NEWS PHOTOS of oil-covered pelicans off the coast of Louisiana drives home the damage being done by the BP oil catastrophe. And evidence continues to gush out that the disaster could have been avoided if environmental regulations already on the books had been enforced.
No wonder a growing number of Americans scream at their televisions - and their government -that more must be done to prevent unnatural disasters like these from happening again.
So it is downright surreal that the U.S. Senate will vote Thursday on a measure that would gut the ability of the Environmental Protection Agency to regulate other dangers to the environment caused by the "dirty energy" - in this case, greenhouse gases that cause global warming. Invoking a little-used law, Sen. Lisa Murkowski,
R-Alaska, and 39 co-sponsors are pushing such a resolution, written in large part by energy-industry lobbyists. It needs only 51 votes to pass.
Pennsylvania Sens. Arlen Specter and Bob Casey are on record opposing the Murkowski resolution, but even with the terrible consequences of weak regulations staring us in the face, it's possible that the Senate and then the House, which introduced a companion bill, could approve it.
Some background: In 2007, the U.S. Supreme Court sided with 12 states, three cities and several environmental groups to rule that the Clean Air Act requires the EPA to determine if greenhouse gases endanger public health and, if so, to regulate them. (The Bush administration's EPA had argued it didn't have this authority.) In December, the EPA ruled that six gases, including carbon dioxide and methane, pose a danger to the environment and public health, and that the agency would craft regulations to reduce them. Most agreed, then and now, that it would be better policy if Congress adopted a comprehensive climate- change law instead; the "endangerment finding" served as leverage to get Congress moving.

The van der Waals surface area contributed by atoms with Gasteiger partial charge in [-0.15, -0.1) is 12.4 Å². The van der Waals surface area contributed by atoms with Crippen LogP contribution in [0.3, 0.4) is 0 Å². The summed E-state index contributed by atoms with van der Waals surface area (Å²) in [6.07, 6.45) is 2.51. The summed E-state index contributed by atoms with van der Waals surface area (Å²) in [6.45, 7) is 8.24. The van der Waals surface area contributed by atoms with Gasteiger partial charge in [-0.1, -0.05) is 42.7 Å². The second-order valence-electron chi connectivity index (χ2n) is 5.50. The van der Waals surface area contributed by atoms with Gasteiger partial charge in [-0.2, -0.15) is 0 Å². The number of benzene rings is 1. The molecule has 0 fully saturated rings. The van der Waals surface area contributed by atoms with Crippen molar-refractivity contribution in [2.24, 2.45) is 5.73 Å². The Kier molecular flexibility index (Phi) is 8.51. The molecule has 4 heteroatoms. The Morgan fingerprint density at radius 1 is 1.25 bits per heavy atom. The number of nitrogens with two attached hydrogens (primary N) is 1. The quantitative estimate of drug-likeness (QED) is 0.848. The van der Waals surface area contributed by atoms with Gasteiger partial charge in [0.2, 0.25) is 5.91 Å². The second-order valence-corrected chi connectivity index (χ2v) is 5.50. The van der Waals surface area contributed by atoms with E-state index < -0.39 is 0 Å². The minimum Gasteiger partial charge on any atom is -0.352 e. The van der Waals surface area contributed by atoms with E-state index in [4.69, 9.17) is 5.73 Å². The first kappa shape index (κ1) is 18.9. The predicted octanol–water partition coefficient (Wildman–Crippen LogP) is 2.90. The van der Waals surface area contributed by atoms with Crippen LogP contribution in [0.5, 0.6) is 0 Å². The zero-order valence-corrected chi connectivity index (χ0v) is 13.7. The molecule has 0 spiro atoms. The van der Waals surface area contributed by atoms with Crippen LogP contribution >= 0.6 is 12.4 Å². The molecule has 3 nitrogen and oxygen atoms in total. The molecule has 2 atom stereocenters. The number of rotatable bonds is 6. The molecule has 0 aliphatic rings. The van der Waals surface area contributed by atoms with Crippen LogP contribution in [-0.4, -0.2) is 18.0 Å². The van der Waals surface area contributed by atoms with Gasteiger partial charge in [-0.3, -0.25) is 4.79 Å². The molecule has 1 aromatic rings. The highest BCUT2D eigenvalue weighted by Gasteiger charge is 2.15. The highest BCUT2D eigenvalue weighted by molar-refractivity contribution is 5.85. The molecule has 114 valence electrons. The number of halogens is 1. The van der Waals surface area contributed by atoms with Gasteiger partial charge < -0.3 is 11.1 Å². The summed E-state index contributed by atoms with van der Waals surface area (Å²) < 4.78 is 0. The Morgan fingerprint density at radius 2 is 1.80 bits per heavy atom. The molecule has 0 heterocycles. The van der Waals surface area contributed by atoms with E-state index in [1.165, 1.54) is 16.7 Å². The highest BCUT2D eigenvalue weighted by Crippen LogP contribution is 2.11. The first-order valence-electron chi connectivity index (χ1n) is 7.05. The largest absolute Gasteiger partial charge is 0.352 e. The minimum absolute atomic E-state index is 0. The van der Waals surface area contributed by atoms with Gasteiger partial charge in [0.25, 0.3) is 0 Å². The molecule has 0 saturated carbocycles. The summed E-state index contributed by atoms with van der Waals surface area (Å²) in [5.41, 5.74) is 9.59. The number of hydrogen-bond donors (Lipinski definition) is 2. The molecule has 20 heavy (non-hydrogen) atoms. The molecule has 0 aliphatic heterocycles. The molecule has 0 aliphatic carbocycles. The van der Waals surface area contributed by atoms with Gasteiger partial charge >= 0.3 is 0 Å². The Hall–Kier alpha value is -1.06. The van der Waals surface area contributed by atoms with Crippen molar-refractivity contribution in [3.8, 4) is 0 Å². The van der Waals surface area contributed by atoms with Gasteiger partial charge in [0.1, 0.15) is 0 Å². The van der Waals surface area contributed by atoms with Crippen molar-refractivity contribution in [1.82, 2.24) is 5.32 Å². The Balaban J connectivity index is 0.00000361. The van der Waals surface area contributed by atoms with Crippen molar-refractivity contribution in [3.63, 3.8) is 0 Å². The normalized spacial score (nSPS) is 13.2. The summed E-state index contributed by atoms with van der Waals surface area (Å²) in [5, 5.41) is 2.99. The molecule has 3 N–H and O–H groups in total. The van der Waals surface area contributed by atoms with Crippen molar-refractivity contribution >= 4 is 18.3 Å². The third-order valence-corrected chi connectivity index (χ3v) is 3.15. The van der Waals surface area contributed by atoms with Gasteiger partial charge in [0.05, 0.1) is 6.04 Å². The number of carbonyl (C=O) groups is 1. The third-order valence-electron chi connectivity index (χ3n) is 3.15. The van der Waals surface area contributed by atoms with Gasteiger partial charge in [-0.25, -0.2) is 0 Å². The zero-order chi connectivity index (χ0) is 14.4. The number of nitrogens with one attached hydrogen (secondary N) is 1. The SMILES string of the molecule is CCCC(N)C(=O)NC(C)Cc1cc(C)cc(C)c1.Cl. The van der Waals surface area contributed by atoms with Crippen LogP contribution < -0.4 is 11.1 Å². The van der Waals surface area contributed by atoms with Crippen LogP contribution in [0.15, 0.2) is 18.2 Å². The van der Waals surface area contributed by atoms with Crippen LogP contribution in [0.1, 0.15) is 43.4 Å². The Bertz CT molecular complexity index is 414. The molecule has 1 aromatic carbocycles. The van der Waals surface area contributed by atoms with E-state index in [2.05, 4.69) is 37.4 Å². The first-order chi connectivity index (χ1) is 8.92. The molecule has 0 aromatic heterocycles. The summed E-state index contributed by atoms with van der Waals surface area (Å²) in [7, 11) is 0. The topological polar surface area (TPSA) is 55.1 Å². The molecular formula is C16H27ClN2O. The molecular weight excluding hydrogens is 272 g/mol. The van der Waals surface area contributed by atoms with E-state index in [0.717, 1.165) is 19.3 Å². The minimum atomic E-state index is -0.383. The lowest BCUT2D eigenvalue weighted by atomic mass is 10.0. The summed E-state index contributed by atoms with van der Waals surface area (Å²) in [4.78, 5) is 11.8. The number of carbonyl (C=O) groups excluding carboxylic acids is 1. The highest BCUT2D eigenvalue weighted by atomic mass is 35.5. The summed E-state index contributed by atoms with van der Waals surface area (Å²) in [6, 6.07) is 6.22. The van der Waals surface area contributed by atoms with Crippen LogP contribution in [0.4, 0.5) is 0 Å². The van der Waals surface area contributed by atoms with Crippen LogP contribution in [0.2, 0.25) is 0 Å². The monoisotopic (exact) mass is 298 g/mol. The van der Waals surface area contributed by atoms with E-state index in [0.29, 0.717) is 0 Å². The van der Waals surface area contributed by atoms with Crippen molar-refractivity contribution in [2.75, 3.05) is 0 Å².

Murkowski's resolution would use a law called the Congressional Review Act to "disapprove" of the "endangerment finding" and so block the EPA rules. That's right - Congress is going to vote on whether to reject scientific evidence because it proves inconvenient. Replacing science-based policy-making with lobbyist-influenced policy is what has gotten us into the environmental mess in which we find ourselves. On a practical level, gutting the EPA rules would neutralize one of the nation's chief defenses against pollution.
(In Pennsylvania, the need to balance energy extraction with environmental protection was driven home last week, when a "blowout preventer" failed to prevent an accident at a natural-gas well. Natural gas and polluted wastewater poured out into the environment for 16 hours.)
A few weeks ago, President Obama declared, "The time has come, once and for all, for this nation to fully embrace a clean energy future." If
you're like us, you remembered that, at the time, climate-change legislation appeared moribund in the U.S. Senate and sighed, "Yeah, right."
But last week, Senate Majority Leader Harry Reid sent letters to various committee chairs to say he would push for climate-change legislation before the end of the year. Reid has promised a lot of things in the past, of course, and actions speak louder than words. Still, we hope the BP spill has refocused Americans on the urgency of this issue.
But adopting a "Dirty Air Act," as the Murkowski resolution is known - and, more significantly, setting a precedent that Congress can "veto" scientific findings - would make it even more difficult for our representatives to stand up to energy- industry interests. Even though our very lives depend on it. *